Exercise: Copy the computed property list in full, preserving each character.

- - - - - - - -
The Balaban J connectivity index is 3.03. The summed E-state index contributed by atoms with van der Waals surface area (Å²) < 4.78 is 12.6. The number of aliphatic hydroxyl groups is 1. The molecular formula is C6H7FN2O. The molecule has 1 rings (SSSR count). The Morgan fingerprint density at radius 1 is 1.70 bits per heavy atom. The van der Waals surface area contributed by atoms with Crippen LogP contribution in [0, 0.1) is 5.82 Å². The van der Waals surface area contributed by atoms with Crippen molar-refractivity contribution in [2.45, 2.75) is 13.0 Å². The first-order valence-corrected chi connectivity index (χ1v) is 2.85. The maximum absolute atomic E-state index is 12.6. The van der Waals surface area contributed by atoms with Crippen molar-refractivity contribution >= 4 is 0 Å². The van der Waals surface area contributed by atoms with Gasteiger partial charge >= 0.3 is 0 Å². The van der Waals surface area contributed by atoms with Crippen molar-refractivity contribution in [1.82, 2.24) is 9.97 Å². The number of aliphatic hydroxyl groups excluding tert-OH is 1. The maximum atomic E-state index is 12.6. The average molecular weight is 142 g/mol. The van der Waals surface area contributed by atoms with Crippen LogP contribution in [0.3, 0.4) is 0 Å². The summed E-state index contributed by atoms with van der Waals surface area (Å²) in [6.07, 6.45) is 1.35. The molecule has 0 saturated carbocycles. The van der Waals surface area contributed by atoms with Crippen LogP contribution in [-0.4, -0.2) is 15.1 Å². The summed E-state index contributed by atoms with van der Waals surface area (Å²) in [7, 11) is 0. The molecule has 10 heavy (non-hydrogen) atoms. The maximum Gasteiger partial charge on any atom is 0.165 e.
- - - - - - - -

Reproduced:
The Balaban J connectivity index is 3.03. The summed E-state index contributed by atoms with van der Waals surface area (Å²) < 4.78 is 12.6. The number of aliphatic hydroxyl groups is 1. The molecular formula is C6H7FN2O. The molecule has 1 rings (SSSR count). The Morgan fingerprint density at radius 1 is 1.70 bits per heavy atom. The van der Waals surface area contributed by atoms with Crippen LogP contribution in [0, 0.1) is 5.82 Å². The van der Waals surface area contributed by atoms with Crippen molar-refractivity contribution in [2.45, 2.75) is 13.0 Å². The first-order valence-corrected chi connectivity index (χ1v) is 2.85. The maximum absolute atomic E-state index is 12.6. The van der Waals surface area contributed by atoms with Crippen molar-refractivity contribution >= 4 is 0 Å². The van der Waals surface area contributed by atoms with Gasteiger partial charge >= 0.3 is 0 Å². The van der Waals surface area contributed by atoms with Crippen molar-refractivity contribution in [1.82, 2.24) is 9.97 Å². The number of aliphatic hydroxyl groups excluding tert-OH is 1. The maximum atomic E-state index is 12.6. The average molecular weight is 142 g/mol. The van der Waals surface area contributed by atoms with Crippen LogP contribution in [0.3, 0.4) is 0 Å². The summed E-state index contributed by atoms with van der Waals surface area (Å²) in [6.07, 6.45) is 1.35. The molecule has 0 saturated carbocycles. The van der Waals surface area contributed by atoms with Crippen LogP contribution in [-0.4, -0.2) is 15.1 Å². The summed E-state index contributed by atoms with van der Waals surface area (Å²) in [7, 11) is 0. The molecule has 10 heavy (non-hydrogen) atoms. The maximum Gasteiger partial charge on any atom is 0.165 e.